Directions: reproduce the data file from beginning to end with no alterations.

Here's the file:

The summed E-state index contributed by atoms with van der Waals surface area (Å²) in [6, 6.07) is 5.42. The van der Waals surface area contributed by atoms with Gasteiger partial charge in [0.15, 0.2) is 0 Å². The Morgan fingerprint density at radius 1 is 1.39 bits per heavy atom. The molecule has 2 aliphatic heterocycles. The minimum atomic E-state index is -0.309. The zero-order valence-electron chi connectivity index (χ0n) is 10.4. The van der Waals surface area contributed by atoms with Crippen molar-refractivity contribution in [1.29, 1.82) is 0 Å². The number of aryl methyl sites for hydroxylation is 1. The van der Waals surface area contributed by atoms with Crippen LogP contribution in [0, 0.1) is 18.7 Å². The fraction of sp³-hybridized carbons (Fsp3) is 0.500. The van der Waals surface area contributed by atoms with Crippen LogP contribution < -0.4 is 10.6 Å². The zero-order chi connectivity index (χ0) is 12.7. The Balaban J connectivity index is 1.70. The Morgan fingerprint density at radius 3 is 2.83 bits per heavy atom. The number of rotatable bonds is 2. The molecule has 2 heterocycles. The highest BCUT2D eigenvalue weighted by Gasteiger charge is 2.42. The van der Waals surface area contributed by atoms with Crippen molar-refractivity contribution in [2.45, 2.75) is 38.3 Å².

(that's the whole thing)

The summed E-state index contributed by atoms with van der Waals surface area (Å²) in [6, 6.07) is 5.42. The van der Waals surface area contributed by atoms with Gasteiger partial charge in [0.15, 0.2) is 0 Å². The Morgan fingerprint density at radius 1 is 1.39 bits per heavy atom. The molecule has 2 aliphatic heterocycles. The minimum atomic E-state index is -0.309. The zero-order valence-electron chi connectivity index (χ0n) is 10.4. The van der Waals surface area contributed by atoms with Crippen molar-refractivity contribution in [1.29, 1.82) is 0 Å². The number of aryl methyl sites for hydroxylation is 1. The van der Waals surface area contributed by atoms with Crippen LogP contribution in [0, 0.1) is 18.7 Å². The fraction of sp³-hybridized carbons (Fsp3) is 0.500. The van der Waals surface area contributed by atoms with Crippen LogP contribution < -0.4 is 10.6 Å². The zero-order chi connectivity index (χ0) is 12.7. The Balaban J connectivity index is 1.70. The Morgan fingerprint density at radius 3 is 2.83 bits per heavy atom. The number of rotatable bonds is 2. The molecule has 2 heterocycles. The highest BCUT2D eigenvalue weighted by Gasteiger charge is 2.42. The van der Waals surface area contributed by atoms with Crippen molar-refractivity contribution in [2.45, 2.75) is 38.3 Å².